Agilogy, professional Full Stack software developers, delivers customised products to organisations irrespective of the company size. Based in Barcelona, the team specialise in agile software development and experienced to collaborate and work remotely. This article originally appeared on Agilogy.
Agilogy is a registered provider on Ekipa platform. You can view the team here.
At Agilogy we’re used to working from remote locations on clients’ projects. As a matter of fact, the majority of our programming work is done remotely.
This is of course in a large part due to the nature of our work. Developers work through networks and sending and receiving files over the internet (encrypted) makes distance (and time-zone) almost irrelevant. A carpenter would have a much tougher time installing a kitchen remotely (but we’re sure someone’s working on it.
However, from time to time it still surprises us when clients insist that the developer be physically present at the location of the client (often full-time). For clients there seems to be a trade-off between being present and the quality of the work/productivity. We believe this is an error in thinking.
Internal communication and building trust are very important and we would even argue ‘crucial’ to a good remote-working relationship (as in any relationship). But is being present physically really necessary? All the time? Really???
We believe this requirement might come from organizations unaccustomed to their people working remotely or a fear of lower productivity or maybe of: “not knowing what that programmer-guy is doing, if I can’t see him”.
If the last reason is the case, then we don’t think a remote-working relationship is the way to go. It takes some getting used to remote workers and as mentioned, trust is very important. But even assuming these traits are established, what real advantages are there of working with remote teams, beside the cost savings in hourly rates?
1. You get the best man (or woman) for the job
If you need a certain type of developer or specific skills that are hard to find in your local market, you increase your chances substantially of finding that talent if you’re able and allowed to look outside your firm, regular contacts, town, or even country… Suddenly the world becomes your potential workforce.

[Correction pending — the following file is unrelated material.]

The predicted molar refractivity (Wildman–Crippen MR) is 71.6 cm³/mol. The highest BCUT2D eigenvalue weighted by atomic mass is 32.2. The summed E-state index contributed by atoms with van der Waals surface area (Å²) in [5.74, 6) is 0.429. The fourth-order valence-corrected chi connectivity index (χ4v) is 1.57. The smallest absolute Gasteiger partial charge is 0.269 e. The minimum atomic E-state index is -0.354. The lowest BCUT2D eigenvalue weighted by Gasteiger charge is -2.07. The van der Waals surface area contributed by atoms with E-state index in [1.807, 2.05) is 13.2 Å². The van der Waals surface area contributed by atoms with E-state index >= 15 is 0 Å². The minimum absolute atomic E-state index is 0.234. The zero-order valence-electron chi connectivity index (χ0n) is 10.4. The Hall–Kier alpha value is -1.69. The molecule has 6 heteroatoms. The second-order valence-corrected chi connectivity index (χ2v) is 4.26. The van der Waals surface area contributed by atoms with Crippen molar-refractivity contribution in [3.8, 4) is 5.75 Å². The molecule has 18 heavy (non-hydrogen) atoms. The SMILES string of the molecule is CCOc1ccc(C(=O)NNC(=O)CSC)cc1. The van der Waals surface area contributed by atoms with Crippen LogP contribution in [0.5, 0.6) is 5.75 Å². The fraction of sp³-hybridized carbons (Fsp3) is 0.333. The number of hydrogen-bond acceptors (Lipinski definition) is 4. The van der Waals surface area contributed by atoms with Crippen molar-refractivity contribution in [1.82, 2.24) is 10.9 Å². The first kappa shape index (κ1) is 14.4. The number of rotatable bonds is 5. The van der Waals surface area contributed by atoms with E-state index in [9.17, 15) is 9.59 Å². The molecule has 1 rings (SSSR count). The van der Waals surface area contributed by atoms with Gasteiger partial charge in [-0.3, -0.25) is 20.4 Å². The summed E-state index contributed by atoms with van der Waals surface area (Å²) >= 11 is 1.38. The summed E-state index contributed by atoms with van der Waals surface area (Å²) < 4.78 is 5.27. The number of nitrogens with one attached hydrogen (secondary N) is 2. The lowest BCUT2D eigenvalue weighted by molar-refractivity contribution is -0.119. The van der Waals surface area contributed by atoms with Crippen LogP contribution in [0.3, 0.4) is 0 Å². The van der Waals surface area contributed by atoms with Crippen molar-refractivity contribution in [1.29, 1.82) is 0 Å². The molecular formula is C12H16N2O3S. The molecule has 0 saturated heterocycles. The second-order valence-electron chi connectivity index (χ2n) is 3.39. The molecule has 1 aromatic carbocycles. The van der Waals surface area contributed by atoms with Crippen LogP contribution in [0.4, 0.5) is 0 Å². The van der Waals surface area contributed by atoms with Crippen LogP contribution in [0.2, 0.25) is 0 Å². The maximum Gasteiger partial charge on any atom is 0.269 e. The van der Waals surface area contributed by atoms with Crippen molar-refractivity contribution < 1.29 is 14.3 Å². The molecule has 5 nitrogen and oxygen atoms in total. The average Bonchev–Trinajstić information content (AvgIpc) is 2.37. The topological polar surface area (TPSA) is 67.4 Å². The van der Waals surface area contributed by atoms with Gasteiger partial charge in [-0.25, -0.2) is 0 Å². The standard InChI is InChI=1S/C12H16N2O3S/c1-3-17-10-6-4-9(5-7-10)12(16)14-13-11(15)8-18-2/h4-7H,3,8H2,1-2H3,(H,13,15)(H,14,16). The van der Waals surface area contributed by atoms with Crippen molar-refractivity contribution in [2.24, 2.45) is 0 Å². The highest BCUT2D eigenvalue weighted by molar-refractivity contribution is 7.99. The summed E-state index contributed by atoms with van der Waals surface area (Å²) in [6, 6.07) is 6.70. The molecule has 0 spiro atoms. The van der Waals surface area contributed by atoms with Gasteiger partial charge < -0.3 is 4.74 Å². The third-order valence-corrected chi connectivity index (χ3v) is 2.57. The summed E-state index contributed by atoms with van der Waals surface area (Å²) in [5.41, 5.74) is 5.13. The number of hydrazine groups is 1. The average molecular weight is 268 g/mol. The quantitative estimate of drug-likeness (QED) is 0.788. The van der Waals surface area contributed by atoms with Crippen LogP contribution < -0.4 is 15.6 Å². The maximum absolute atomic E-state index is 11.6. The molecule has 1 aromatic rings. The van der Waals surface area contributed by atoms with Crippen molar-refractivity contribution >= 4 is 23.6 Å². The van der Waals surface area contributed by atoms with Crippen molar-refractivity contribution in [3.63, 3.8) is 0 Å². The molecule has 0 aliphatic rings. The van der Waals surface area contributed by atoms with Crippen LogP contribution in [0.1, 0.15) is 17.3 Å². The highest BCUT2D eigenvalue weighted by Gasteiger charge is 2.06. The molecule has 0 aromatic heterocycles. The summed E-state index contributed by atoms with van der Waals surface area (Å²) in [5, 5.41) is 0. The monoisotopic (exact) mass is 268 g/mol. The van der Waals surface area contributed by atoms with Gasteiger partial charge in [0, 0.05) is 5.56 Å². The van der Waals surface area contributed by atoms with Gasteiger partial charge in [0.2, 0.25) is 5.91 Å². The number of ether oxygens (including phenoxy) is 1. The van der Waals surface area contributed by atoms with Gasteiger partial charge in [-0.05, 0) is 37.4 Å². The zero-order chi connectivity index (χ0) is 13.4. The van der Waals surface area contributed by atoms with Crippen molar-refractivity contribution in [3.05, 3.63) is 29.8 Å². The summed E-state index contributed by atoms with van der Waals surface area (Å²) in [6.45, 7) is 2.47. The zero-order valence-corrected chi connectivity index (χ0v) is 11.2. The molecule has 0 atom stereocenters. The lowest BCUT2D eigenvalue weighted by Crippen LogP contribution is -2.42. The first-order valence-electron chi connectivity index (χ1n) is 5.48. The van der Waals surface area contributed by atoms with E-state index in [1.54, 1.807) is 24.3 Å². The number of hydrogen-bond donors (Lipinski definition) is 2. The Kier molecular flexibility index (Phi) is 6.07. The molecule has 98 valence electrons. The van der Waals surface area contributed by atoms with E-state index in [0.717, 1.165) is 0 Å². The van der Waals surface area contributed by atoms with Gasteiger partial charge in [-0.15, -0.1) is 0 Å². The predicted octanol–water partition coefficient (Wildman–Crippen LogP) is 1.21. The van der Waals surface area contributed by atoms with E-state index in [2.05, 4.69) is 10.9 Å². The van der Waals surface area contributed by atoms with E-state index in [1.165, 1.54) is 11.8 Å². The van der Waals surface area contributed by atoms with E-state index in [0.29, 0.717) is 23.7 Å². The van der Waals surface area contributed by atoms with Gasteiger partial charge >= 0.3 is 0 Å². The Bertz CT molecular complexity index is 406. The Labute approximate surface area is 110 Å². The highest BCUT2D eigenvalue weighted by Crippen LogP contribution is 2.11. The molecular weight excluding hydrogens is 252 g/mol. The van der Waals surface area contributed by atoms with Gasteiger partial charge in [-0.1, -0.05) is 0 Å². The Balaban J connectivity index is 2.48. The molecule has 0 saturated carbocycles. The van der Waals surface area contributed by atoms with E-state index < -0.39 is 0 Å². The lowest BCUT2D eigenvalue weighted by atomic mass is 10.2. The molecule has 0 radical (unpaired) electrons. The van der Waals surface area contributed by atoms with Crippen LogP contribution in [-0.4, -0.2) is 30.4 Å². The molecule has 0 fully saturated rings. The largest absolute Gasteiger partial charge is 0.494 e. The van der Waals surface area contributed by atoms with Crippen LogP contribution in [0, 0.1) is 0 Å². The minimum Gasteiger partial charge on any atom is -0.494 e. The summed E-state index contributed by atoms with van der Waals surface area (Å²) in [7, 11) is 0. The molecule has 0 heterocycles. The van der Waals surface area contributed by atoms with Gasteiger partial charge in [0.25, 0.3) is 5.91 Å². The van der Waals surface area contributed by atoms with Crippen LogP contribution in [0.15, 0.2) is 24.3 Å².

We’re not saying you should definitely search beyond your countries’ borders. There are big advantages to working with local talent in some functions. (we would not suggest for an HR manager to work remotely, not full-time at least). But the chances of finding that exact profile for a specific job increase significantly because the talent pool you’re searching in becomes much larger.
One caveat here: You should have a pretty clear picture of the profile you’re looking for, before you start looking. (but that’s a different Blog article altogether)
2. Increased client-engagement
Would you believe that remote teams are actually MORE engaged with the client than people working in your local office?
This may sound surprising but we didn’t make it up… It comes straight from Harvard
At Agilogy, it doesn’t surprise us much. With every new engagement we see how we need to dig deep and try to understand the true challenges facing the client and the problems they experience. This makes for an interesting exchange of information which may otherwise be implicit (and not as documented) with people working in the office.
3. Increased productivity
Sure “client engagement is very important, but what about productivity?” you might say. Surely people who work in separate locations are less productive than if they all came into one office, right?
Well, apparently not. If managed correctly, it seems people work more efficiently and are MORE productive working remotely! Again, straight from Harvard: https://hbr.org/2014/01/to-raise-productivity-let-more-employees-work-from-home
In this light here’s some interesting insights from a field study by Cisco among 2000 employees in 2009: